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Accessing IntelliJ plugin classes in UI tests

Symbolic header image that depicts a component "plugging into" IntelliJ with a plug

When testing an IntelliJ plugin, you’ll likely reach for UI tests to verify that both the user interface as well as the code behind it functions correctly. In UI tests, your plugin runs in a real instance of IntelliJ that is similar to a production environment on a user’s machine. That increases your end-to-end coverage but sometimes it’s harder to verify success conditions for a test in that environment. So as a last resort, you might want to call into a service that’s part of the plugin to verify some internal state directly.

For example, we found for our Symflower plugin, we needed this to check for progress indicators displayed by our plugin. We could not verify our plugin’s progress indicators purely from the UI because they were too fast for the UI automation to pick them up. So we had to build a service into our plugin that, when run under test, keeps references to shown progress indicators to allow tests to verify them. But how would one go about doing that?

JavaScript in UI tests

IntelliJ test code for UI tests normally runs in a separate process, isolated from the plugin under test which runs installed in a full-blown IntelliJ instance (started using the runIdeForUiTest Gradle task). Tests can communicate with that instance using UI automation and JavaScript code that’s sent to IntelliJ and can optionally send a result back.

To run a script without getting a result back, use the runJs method on the RemoteRobot class:

remoteRobot.runJs("System.out.println('I run in the IntelliJ test instance!')");

The callJs method behaves similarly but returns the result of the last evaluated JavaScript expression from the Java method call:

boolean oneIsTwo = remoteRobot.callJs("System.out.println('Doing something…'); 1 === 2");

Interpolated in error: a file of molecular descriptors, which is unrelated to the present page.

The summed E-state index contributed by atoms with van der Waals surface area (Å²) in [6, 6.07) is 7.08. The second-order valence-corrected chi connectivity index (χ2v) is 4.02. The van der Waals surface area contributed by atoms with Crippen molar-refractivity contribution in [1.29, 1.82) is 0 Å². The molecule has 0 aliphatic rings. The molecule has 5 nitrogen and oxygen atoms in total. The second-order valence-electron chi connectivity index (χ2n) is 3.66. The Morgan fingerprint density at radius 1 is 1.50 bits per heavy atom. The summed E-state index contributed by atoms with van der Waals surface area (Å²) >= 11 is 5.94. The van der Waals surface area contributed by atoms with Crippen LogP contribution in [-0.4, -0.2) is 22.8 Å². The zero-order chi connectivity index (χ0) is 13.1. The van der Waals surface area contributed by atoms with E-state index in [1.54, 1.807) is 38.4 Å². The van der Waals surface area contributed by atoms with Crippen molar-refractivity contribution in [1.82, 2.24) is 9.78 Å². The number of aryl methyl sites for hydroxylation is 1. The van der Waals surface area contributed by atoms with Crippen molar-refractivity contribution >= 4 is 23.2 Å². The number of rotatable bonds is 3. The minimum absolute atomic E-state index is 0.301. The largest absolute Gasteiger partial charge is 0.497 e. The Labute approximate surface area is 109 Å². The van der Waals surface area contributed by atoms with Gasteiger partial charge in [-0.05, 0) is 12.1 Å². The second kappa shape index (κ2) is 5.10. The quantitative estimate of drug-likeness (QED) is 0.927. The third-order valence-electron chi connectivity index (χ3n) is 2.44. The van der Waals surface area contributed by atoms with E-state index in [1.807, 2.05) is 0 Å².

The JavaScript code has access to an environment that contains the entire IntelliJ platform API available to plugins. The API is automatically translated from Java to JavaScript, so you can write JavaScript code that looks similar to Java code found in an IntelliJ plugin.

The problem with plugin classes

Let’s try calling some code in a class that’s part of a plugin from our tests. We’ll start with a simple IntelliJ plugin that we can edit. (Don’t have a plugin to edit? Check out the previous part of this series where we develop a very simple plugin step-by-step.)

First, let’s define a service class that we’re going to call from our tests.

// DummyService.java
package com.example.demo;

import com.intellij.openapi.components.Service;

@Service
public final class DummyService {
    public String getMessage() {
        return "Hello from the other side!";
    }
}

Then define a test that simply loads the service, calls the getMessage method, and compares the result.

// In some test class
@Test
void dummy() {
    var remoteRobot = new RemoteRobot("http://127.0.0.1:8082");
    String message = remoteRobot.callJs("com.intellij.openapi.application.ApplicationManager.getApplication().getService(com.example.demo.DummyService.class).getMessage()");
    assertEquals("Hello from the other side!", message);
}

Alright, let’s see if this works. To execute the test we’ve just defined, start the runIdeForUiTest Gradle task and then the actual test. Aaaand we get an error:

Can't find method com.intellij.openapi.components.ComponentManager.getService(object).